Arts and humanities majors are routinely derided for their supposed uselessness and irrelevance. President Barack Obama even made a lukewarm jab at art history degrees in a 2014 speech promoting technical schools and trade careers (which he later apologized for). And truth be told, the number of arts and humanities degrees being awarded continues to decline year by year, with the Great Recession of 2008 and extortionate tuition costs cited as major contributing factors to the diminishing appeal.
But the tides may be changing, at least at the University of California’s Berkeley Campus (UC Berkeley), which reported a sharp increase in students enrolling in arts and humanities majors in the last decade.
According to campus statistics, the number of first-year enrollments declaring majors in the Division of Arts and Humanities is up a whopping 121% over the 2021–2022 academic year. The division has also seen a 43.2% increase in first-year applicants compared to five years ago, and around a 73% increase compared to ten years ago.
Sara Guyer, the dean of UC Berkeley’s Division of Art and Humanities, says the increase could be due to the global and local impacts of the COVID-19 pandemic.
“So many of us, in our own ways, found ourselves in a series of unprecedented situations without a compass or guide,” Guyer told Berkeley News. “It is not at all surprising that students are turning to the arts and humanities as a way to make sense of our current moment. The imaginative, ethical, creative and analytical contributions and historical observations of humanities research and artistic production provide a valuable way to understand the complexities brought on by contemporary challenges.”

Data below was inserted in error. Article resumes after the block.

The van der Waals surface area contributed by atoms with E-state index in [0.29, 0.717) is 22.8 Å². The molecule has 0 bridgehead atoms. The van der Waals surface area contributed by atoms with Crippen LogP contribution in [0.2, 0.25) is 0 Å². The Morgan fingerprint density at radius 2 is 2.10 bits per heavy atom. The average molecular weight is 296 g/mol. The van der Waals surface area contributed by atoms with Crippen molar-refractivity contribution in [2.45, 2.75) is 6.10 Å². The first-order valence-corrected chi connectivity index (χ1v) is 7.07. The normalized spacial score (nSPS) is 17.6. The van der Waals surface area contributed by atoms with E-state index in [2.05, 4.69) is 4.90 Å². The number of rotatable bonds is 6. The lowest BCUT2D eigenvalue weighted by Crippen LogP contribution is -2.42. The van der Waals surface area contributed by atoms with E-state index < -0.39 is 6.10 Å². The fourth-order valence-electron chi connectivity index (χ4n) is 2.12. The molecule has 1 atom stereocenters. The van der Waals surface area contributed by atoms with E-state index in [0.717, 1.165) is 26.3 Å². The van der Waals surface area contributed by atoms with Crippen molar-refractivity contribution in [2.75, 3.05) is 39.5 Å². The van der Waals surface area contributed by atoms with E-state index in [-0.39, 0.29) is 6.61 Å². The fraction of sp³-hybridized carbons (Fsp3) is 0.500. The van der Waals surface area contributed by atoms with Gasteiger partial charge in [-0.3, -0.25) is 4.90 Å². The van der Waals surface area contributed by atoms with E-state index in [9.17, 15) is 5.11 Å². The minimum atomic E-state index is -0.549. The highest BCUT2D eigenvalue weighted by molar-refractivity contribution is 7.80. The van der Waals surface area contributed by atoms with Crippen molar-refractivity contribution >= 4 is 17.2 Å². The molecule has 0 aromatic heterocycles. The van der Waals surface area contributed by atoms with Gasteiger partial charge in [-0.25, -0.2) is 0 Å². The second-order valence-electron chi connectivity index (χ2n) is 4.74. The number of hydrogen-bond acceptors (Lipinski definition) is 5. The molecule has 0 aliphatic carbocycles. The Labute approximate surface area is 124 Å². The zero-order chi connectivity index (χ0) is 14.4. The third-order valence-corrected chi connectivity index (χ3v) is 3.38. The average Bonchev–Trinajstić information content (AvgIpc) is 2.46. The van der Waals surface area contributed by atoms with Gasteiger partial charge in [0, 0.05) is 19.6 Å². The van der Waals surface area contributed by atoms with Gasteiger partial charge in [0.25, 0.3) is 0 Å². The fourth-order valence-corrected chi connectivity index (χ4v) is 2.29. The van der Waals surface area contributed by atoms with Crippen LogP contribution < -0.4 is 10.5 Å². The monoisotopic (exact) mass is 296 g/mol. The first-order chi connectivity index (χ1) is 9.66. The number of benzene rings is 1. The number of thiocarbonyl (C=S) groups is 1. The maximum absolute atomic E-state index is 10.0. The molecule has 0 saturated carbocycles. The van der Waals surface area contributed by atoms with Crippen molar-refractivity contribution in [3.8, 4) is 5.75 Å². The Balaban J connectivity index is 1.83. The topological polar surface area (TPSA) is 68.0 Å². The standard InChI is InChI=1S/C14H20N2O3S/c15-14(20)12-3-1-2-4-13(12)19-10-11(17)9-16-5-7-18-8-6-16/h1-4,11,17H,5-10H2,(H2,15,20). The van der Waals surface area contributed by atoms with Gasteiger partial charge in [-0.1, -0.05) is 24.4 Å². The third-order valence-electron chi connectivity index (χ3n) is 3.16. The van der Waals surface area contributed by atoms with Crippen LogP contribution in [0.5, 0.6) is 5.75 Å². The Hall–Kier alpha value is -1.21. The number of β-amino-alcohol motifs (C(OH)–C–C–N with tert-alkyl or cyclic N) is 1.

It’s unclear whether this upward shift is unique to UC Berkeley or an indication of a national trend. Arizona State University (ASU) published a news report in 2021 celebrating a 17% increase in arts and humanities majors between 2017 and 2019, and over 4,000 undergraduate students majored in the two sectors as of spring semester 2021. Community colleges across the nation are seeing a steadily rising demand in two-year humanities programs as well, with a record-breaking 400,000+ related associate’s degrees awarded in 2018.
Unfortunately, the crickets are chirping at colleges and universities that were forced to freeze enrollments in their arts and humanities departments or close up shop entirely. In 2021, Long Island University’s CW Post campus halted admissions to their Music Education major, citing both budget cuts and lack of enrollment. And at the end of the 2019 academic year, the University of New Haven discontinued its degree program with the Lyme Academy of Fine Arts in Old Lyme, Connecticut, due to insufficient enrollment numbers, leaving the Academy with only a two-year foundational course and continuing education programs. Becker College, a small liberal arts school in Worcester, Massachusetts, closed its doors in 2021 after 237 years of academic service because the pandemic had exacerbated its already strained financial situation.
With so much funding being funneled into university STEM programs, it’s inevitable that the arts and humanities sectors were left out to dry. Those who persevere with their “useless” majors should find relief in the fact that a humanities degree could pay off down the road. And if that’s not enough to assuage one’s employment anxieties, there’s always the option of a job in tech.